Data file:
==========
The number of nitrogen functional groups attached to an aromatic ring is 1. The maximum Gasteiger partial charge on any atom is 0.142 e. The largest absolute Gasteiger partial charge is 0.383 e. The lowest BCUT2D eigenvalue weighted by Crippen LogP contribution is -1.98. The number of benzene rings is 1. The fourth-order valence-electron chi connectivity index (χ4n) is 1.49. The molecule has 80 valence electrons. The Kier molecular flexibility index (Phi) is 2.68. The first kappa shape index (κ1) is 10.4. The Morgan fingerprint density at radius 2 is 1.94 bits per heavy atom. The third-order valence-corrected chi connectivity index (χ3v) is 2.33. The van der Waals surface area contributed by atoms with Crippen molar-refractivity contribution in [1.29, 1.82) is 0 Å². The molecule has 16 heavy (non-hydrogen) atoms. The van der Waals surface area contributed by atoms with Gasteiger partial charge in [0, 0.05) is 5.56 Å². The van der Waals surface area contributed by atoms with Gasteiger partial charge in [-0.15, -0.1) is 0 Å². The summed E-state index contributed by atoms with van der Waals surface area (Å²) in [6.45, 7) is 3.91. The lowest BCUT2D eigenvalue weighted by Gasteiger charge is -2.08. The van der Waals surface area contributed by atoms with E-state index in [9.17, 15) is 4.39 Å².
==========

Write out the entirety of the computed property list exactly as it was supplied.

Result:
The number of nitrogen functional groups attached to an aromatic ring is 1. The maximum Gasteiger partial charge on any atom is 0.142 e. The largest absolute Gasteiger partial charge is 0.383 e. The lowest BCUT2D eigenvalue weighted by Crippen LogP contribution is -1.98. The number of benzene rings is 1. The fourth-order valence-electron chi connectivity index (χ4n) is 1.49. The molecule has 80 valence electrons. The Kier molecular flexibility index (Phi) is 2.68. The first kappa shape index (κ1) is 10.4. The Morgan fingerprint density at radius 2 is 1.94 bits per heavy atom. The third-order valence-corrected chi connectivity index (χ3v) is 2.33. The van der Waals surface area contributed by atoms with Crippen molar-refractivity contribution in [1.29, 1.82) is 0 Å². The molecule has 16 heavy (non-hydrogen) atoms. The van der Waals surface area contributed by atoms with Gasteiger partial charge in [0, 0.05) is 5.56 Å². The van der Waals surface area contributed by atoms with Gasteiger partial charge in [-0.15, -0.1) is 0 Å². The summed E-state index contributed by atoms with van der Waals surface area (Å²) in [6.45, 7) is 3.91. The lowest BCUT2D eigenvalue weighted by Gasteiger charge is -2.08. The van der Waals surface area contributed by atoms with E-state index in [9.17, 15) is 4.39 Å².